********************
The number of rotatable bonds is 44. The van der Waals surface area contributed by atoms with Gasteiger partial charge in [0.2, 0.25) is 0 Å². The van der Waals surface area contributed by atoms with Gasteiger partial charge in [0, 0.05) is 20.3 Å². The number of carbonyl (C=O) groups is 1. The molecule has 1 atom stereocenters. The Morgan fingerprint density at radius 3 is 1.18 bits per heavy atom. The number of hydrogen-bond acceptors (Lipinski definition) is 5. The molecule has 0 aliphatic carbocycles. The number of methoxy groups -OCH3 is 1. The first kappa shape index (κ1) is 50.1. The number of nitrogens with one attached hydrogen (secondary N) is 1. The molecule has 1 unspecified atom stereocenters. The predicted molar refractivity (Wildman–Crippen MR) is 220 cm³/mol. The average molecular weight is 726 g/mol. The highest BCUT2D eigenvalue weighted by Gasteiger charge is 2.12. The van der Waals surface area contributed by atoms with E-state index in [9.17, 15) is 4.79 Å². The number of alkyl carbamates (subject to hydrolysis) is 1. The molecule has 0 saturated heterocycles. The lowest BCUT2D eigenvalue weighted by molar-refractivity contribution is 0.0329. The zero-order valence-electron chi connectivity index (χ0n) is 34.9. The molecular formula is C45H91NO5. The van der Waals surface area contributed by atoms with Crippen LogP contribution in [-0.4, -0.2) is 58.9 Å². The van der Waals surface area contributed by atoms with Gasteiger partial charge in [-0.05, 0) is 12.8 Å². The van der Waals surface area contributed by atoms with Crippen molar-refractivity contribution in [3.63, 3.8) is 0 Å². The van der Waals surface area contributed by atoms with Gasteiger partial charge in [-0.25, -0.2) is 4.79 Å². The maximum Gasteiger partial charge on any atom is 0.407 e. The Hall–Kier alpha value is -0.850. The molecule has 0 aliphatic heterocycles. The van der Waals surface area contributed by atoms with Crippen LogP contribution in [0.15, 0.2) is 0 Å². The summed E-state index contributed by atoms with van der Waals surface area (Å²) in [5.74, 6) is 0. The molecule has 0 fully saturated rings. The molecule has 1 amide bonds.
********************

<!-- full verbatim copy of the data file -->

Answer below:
The number of rotatable bonds is 44. The van der Waals surface area contributed by atoms with Gasteiger partial charge in [0.2, 0.25) is 0 Å². The van der Waals surface area contributed by atoms with Gasteiger partial charge in [0, 0.05) is 20.3 Å². The number of carbonyl (C=O) groups is 1. The molecule has 1 atom stereocenters. The Morgan fingerprint density at radius 3 is 1.18 bits per heavy atom. The number of hydrogen-bond acceptors (Lipinski definition) is 5. The molecule has 0 aliphatic carbocycles. The number of methoxy groups -OCH3 is 1. The first kappa shape index (κ1) is 50.1. The number of nitrogens with one attached hydrogen (secondary N) is 1. The molecule has 1 unspecified atom stereocenters. The predicted molar refractivity (Wildman–Crippen MR) is 220 cm³/mol. The average molecular weight is 726 g/mol. The highest BCUT2D eigenvalue weighted by Gasteiger charge is 2.12. The van der Waals surface area contributed by atoms with E-state index in [9.17, 15) is 4.79 Å². The number of alkyl carbamates (subject to hydrolysis) is 1. The molecule has 0 saturated heterocycles. The lowest BCUT2D eigenvalue weighted by molar-refractivity contribution is 0.0329. The zero-order valence-electron chi connectivity index (χ0n) is 34.9. The molecular formula is C45H91NO5. The van der Waals surface area contributed by atoms with Crippen LogP contribution in [-0.4, -0.2) is 58.9 Å². The van der Waals surface area contributed by atoms with Gasteiger partial charge in [-0.05, 0) is 12.8 Å². The van der Waals surface area contributed by atoms with Crippen molar-refractivity contribution in [3.63, 3.8) is 0 Å². The van der Waals surface area contributed by atoms with Gasteiger partial charge in [-0.25, -0.2) is 4.79 Å². The maximum Gasteiger partial charge on any atom is 0.407 e. The Hall–Kier alpha value is -0.850. The molecule has 0 aliphatic heterocycles. The van der Waals surface area contributed by atoms with Crippen LogP contribution in [0.15, 0.2) is 0 Å². The summed E-state index contributed by atoms with van der Waals surface area (Å²) in [5.74, 6) is 0. The molecule has 0 fully saturated rings. The molecule has 1 amide bonds.